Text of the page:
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T1 - Haemodynamic correlates of early and delayed responses to sublingual administration of isosorbide dinitrate in migraine patients

T2 - A transcranial Doppler study

AU - Bellantonio, P.

AU - Micieli, G.

AU - Buzzi, M. G.

AU - Marcheselli, S.

AU - Castellano, A. E.

AU - Rossi, F.

AU - Nappi, G.

PY - 1997

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N2 - In normal subjects or migraine patients, nitrates induce a non-specific early headache caused by vasodilation of intracranial arteries. In migraineurs a delayed headache response to nitrates may have a typical clinical profile of a spontaneous migraine attack. The cerebral vasomotor changes of this delayed response require further study. Isosorbide dinitrate (IDN), an exogenous nitric oxide (NO) donor, was given at a dose of 5 mg sublingually and a bilateral transcranial Doppler device was used to monitor bilateral mean velocity (Vm) changes at the middle cerebral artery (MCA) after IDN administration and until delayed headache occurred. Spontaneous migraine-like headache occurred only in migraine patients during the delayed phase after IDN and was accompanied by a prolonged arterial vasodilation compared to normal subjects. This vasomotor response was more evident on the customary side of the head pain of a spontaneous migraine attack. Our findings suggest a particular vasomotor response to nitrates in migraine patients. This response is associated with the nitrate-induced headache and it is not evident in healthy pain-free controls during the delayed phase after administration of an NO donor. Owing to the short half-life of NO, the neurotransmitter released by IDN, and because of the late onset of headache, we believe the mechanism is unlikely to be vascular in origin, but may have a neurogenic component.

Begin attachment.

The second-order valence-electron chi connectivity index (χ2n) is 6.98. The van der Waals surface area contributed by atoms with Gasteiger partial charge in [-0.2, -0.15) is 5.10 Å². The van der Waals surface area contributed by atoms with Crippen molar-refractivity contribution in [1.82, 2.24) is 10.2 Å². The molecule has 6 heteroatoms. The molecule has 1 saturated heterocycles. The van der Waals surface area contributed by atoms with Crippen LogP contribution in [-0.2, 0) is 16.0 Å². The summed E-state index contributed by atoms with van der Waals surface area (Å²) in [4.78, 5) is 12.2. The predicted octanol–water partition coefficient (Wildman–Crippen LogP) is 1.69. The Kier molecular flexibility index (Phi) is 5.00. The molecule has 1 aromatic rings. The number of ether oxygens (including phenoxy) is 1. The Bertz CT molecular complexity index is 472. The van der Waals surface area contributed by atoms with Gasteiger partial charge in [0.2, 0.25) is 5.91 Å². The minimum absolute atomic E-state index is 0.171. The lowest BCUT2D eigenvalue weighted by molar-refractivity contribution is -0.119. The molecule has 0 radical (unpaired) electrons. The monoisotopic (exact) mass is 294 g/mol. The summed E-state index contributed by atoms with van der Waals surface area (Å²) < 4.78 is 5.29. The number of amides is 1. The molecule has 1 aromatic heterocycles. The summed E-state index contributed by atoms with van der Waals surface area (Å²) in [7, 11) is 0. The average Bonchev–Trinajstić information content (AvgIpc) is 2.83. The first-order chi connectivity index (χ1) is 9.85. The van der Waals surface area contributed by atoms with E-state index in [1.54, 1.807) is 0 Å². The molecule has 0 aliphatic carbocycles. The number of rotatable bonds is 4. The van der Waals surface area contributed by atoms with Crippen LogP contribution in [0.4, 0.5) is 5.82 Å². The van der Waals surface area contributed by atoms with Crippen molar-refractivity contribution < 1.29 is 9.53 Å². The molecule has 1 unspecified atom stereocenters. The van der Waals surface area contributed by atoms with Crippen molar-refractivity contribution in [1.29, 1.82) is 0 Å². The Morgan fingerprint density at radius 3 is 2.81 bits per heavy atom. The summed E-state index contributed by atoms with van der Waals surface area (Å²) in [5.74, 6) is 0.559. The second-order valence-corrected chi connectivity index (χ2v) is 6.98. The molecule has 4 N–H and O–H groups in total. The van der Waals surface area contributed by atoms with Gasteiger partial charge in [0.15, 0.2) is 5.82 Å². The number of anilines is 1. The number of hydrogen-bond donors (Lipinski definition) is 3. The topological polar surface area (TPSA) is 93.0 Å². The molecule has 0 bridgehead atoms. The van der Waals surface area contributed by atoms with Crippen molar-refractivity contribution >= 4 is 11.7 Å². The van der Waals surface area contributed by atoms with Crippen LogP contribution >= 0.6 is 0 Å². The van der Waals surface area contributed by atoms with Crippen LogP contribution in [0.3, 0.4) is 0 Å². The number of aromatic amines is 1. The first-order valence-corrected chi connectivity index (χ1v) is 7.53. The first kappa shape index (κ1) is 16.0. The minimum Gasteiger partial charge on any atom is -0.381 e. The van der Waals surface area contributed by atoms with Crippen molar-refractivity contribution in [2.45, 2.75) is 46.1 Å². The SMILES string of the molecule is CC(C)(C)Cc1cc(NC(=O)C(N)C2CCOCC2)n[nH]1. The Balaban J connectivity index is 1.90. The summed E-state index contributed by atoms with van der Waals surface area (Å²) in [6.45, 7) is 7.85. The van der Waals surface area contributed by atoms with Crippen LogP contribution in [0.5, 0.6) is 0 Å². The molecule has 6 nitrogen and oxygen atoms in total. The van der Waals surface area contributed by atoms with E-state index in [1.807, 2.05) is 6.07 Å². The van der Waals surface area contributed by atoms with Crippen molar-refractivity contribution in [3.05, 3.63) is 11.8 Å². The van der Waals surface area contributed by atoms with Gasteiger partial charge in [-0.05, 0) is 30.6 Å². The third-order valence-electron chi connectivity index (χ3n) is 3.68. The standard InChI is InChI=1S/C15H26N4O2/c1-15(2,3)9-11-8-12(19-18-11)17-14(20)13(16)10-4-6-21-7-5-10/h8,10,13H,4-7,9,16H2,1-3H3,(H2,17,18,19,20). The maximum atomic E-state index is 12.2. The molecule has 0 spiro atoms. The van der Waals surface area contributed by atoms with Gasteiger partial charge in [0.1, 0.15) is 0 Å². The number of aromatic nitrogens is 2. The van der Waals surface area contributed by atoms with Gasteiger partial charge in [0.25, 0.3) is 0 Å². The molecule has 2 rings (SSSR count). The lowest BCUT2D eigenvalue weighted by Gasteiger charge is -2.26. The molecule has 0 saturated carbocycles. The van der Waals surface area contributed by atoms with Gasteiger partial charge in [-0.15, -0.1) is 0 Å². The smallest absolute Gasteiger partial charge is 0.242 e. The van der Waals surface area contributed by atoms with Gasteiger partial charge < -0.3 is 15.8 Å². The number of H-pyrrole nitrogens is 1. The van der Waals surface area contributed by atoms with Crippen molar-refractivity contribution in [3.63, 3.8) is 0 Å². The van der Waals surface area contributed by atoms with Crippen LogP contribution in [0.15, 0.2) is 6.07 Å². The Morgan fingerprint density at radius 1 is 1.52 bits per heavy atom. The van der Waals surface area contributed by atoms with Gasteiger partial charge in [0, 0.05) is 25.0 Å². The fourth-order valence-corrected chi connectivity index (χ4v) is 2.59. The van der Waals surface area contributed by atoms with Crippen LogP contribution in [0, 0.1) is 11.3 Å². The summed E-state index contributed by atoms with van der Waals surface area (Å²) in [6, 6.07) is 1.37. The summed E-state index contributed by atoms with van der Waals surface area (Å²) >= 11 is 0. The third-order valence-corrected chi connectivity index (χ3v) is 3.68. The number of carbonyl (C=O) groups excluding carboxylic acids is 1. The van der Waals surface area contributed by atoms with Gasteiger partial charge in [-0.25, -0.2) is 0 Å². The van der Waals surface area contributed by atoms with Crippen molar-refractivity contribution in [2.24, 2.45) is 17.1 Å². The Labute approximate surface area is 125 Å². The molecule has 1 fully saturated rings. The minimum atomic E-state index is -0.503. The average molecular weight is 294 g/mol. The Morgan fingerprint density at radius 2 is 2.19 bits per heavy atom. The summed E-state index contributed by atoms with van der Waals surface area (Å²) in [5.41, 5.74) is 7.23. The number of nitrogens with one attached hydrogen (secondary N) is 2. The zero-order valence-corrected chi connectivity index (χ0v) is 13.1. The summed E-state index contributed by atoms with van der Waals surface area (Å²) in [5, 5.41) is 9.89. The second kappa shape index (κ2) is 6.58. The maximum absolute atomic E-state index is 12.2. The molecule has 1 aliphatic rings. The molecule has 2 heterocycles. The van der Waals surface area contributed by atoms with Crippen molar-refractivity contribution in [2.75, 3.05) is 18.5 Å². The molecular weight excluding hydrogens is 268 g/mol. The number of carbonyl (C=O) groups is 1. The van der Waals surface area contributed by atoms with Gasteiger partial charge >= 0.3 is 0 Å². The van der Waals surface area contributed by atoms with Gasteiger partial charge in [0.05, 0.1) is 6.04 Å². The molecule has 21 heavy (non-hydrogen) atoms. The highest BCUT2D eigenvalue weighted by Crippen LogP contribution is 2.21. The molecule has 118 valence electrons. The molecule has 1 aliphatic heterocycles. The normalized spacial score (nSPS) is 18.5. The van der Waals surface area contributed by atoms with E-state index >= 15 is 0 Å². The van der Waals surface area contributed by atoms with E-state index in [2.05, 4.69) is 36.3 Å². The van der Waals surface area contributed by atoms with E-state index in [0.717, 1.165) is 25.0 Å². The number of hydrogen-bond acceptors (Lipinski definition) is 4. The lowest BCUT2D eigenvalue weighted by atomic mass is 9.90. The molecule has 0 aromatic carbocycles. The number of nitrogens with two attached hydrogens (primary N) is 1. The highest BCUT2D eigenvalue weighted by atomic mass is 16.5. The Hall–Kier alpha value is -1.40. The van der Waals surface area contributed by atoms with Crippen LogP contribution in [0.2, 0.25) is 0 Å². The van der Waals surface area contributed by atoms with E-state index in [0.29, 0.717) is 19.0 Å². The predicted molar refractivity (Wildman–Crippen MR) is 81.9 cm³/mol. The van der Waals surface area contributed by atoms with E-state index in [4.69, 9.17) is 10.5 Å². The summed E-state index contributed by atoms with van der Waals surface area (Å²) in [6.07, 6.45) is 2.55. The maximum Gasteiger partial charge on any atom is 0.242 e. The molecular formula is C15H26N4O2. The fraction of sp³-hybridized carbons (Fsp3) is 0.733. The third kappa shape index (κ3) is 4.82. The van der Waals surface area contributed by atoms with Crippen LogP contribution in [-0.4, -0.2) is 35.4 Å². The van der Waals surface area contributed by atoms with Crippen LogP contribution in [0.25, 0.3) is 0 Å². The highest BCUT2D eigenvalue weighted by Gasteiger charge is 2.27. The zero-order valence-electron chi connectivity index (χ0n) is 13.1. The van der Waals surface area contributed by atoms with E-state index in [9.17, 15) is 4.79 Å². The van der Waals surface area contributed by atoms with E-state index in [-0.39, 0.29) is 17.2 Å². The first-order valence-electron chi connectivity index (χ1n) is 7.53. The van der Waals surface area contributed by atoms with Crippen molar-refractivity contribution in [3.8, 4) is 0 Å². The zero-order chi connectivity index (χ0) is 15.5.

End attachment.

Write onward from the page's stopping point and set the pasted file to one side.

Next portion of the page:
AB - In normal subjects or migraine patients, nitrates induce a non-specific early headache caused by vasodilation of intracranial arteries. In migraineurs a delayed headache response to nitrates may have a typical clinical profile of a spontaneous migraine attack. The cerebral vasomotor changes of this delayed response require further study. Isosorbide dinitrate (IDN), an exogenous nitric oxide (NO) donor, was given at a dose of 5 mg sublingually and a bilateral transcranial Doppler device was used to monitor bilateral mean velocity (Vm) changes at the middle cerebral artery (MCA) after IDN administration and until delayed headache occurred. Spontaneous migraine-like headache occurred only in migraine patients during the delayed phase after IDN and was accompanied by a prolonged arterial vasodilation compared to normal subjects. This vasomotor response was more evident on the customary side of the head pain of a spontaneous migraine attack. Our findings suggest a particular vasomotor response to nitrates in migraine patients. This response is associated with the nitrate-induced headache and it is not evident in healthy pain-free controls during the delayed phase after administration of an NO donor. Owing to the short half-life of NO, the neurotransmitter released by IDN, and because of the late onset of headache, we believe the mechanism is unlikely to be vascular in origin, but may have a neurogenic component.